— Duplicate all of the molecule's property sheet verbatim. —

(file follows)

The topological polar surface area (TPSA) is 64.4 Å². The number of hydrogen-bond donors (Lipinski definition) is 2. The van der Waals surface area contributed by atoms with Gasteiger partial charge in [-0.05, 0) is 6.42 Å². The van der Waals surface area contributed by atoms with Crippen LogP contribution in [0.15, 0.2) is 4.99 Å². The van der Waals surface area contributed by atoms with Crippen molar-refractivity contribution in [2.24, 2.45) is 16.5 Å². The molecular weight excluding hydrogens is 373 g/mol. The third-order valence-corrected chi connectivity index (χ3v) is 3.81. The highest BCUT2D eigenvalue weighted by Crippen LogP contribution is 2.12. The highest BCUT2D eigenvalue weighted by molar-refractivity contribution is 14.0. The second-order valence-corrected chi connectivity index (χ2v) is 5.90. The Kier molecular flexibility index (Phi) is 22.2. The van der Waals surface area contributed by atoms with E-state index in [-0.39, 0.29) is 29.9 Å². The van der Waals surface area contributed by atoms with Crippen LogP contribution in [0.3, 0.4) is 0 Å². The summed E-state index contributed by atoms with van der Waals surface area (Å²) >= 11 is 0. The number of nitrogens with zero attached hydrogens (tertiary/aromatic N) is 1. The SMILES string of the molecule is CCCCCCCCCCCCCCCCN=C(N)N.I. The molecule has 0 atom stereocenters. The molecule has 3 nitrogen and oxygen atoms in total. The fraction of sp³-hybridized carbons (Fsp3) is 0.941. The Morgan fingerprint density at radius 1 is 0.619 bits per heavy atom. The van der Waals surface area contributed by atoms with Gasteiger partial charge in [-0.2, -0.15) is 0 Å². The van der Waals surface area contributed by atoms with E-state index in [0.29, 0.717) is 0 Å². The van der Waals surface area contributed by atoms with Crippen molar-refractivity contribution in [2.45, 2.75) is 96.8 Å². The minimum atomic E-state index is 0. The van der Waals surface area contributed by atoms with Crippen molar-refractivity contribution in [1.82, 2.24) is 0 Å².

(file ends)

The topological polar surface area (TPSA) is 64.4 Å². The number of hydrogen-bond donors (Lipinski definition) is 2. The van der Waals surface area contributed by atoms with Gasteiger partial charge in [-0.05, 0) is 6.42 Å². The van der Waals surface area contributed by atoms with Crippen LogP contribution in [0.15, 0.2) is 4.99 Å². The van der Waals surface area contributed by atoms with Crippen molar-refractivity contribution in [2.24, 2.45) is 16.5 Å². The molecular weight excluding hydrogens is 373 g/mol. The third-order valence-corrected chi connectivity index (χ3v) is 3.81. The highest BCUT2D eigenvalue weighted by Crippen LogP contribution is 2.12. The highest BCUT2D eigenvalue weighted by molar-refractivity contribution is 14.0. The second-order valence-corrected chi connectivity index (χ2v) is 5.90. The Kier molecular flexibility index (Phi) is 22.2. The van der Waals surface area contributed by atoms with E-state index in [-0.39, 0.29) is 29.9 Å². The van der Waals surface area contributed by atoms with Crippen LogP contribution in [0.3, 0.4) is 0 Å². The summed E-state index contributed by atoms with van der Waals surface area (Å²) >= 11 is 0. The number of nitrogens with zero attached hydrogens (tertiary/aromatic N) is 1. The SMILES string of the molecule is CCCCCCCCCCCCCCCCN=C(N)N.I. The molecule has 0 atom stereocenters. The molecule has 3 nitrogen and oxygen atoms in total. The fraction of sp³-hybridized carbons (Fsp3) is 0.941. The Morgan fingerprint density at radius 1 is 0.619 bits per heavy atom. The van der Waals surface area contributed by atoms with Gasteiger partial charge in [-0.2, -0.15) is 0 Å². The van der Waals surface area contributed by atoms with E-state index in [0.29, 0.717) is 0 Å². The van der Waals surface area contributed by atoms with Crippen molar-refractivity contribution in [2.45, 2.75) is 96.8 Å². The minimum atomic E-state index is 0. The van der Waals surface area contributed by atoms with Crippen molar-refractivity contribution in [1.82, 2.24) is 0 Å².